Goal Zero Yeti 200X Review, Best Accessories & Alternatives

Is The Yeti 200X A Sign Of What We Should Expect From Goal Zero In 2020?

The Yeti 200X was Goal Zero’s first new power station release this year. It’s a lithium power station, also known as a solar generator, that is very similar in size and battery capacity to some other Yeti models. It does have a couple of new neat features though, like USB-C PD that lets you quickly charge newer laptops, gaming consoles, tablets, and phones.

At CES in January, Goal Zero revealed their new Yeti power stations, and while we don’t have all the information on most of the new models except for their names, I believe the Yeti 200X is a sign of where Goal Zero wants to take the Yeti this year.

Related Post: 10 Things You Should Know Before Buying A Goal Zero Yeti

As of today, there are four Yeti lithium power stations available. Throughout this year, we’re going to see six new ones: Yeti 6000X, 3000X, 1500X, 1000X, 500X, and 200X.

Goal Zero is obviously trying to grab more market shares when it comes to lithium power stations. With six models, from the smallest to the possibly largest battery capacity I have seen in a power station with the 6000X (assuming it will have 6000Wh), they’re going to have a solar generator for every type of customer.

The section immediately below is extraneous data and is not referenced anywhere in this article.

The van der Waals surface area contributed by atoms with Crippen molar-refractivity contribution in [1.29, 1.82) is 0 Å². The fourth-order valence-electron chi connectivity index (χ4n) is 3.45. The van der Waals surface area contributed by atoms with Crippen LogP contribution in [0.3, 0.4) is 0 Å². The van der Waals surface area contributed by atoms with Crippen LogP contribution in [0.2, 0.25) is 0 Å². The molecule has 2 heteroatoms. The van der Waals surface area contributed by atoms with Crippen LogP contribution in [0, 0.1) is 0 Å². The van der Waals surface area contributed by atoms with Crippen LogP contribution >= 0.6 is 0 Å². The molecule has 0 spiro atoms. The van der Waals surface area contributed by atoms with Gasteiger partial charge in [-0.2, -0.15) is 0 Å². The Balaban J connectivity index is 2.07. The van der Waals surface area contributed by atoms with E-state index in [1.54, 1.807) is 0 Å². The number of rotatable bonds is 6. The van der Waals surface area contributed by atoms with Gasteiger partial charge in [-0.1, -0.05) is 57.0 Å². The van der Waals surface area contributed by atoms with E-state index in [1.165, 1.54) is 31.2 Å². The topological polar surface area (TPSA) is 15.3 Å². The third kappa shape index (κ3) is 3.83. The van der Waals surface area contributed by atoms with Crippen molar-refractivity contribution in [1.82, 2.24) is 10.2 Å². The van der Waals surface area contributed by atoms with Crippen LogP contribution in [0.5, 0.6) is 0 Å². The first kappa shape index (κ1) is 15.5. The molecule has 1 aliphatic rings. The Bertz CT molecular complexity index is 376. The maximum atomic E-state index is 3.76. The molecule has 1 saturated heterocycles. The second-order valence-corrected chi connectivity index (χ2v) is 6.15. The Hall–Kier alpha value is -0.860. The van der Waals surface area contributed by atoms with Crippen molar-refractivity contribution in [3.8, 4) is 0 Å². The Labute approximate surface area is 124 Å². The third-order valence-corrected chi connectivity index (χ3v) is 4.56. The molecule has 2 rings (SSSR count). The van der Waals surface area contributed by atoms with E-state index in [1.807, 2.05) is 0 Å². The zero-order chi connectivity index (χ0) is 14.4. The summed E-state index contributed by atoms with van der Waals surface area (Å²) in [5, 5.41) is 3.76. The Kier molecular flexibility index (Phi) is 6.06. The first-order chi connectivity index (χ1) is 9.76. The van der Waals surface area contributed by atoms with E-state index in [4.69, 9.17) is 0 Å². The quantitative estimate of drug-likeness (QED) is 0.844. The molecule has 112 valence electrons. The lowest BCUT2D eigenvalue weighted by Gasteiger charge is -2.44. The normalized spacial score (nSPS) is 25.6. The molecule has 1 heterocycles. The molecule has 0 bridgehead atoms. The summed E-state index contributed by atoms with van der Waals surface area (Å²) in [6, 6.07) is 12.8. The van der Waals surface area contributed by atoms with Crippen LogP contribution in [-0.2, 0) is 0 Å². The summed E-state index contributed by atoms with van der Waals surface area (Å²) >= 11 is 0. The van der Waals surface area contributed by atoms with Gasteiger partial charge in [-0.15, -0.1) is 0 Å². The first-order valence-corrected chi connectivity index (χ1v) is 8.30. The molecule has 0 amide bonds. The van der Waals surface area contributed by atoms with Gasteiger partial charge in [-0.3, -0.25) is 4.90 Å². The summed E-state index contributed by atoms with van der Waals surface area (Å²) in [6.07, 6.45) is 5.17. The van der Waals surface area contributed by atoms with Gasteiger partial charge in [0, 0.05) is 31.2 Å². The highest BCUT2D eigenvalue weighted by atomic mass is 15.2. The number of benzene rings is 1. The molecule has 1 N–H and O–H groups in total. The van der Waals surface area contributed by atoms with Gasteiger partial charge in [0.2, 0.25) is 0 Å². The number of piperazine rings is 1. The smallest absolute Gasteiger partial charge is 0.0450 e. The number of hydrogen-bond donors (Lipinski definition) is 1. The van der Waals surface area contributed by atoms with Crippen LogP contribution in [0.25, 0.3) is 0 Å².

Yeti 200X

Goal Zero Yeti 200X Lithium Portable Power Station, 200Wh Power Station with AC Inverter and USB-C PD Fast-Charging

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A welcome upgrade to every new Yeti is going to be the USB-C PD port, which is capable of outputting up to 60W even on the smallest 200X. In addition, the Wifi features will be brought to the 1000Wh model, which is the 1000X. A new app release will also bring better monitoring and ways to control how your battery and inverter behaves.

Today I am going to review the new Yeti 200X. How does it stand up against other products on the market, and is it the best power station in the 200Wh category?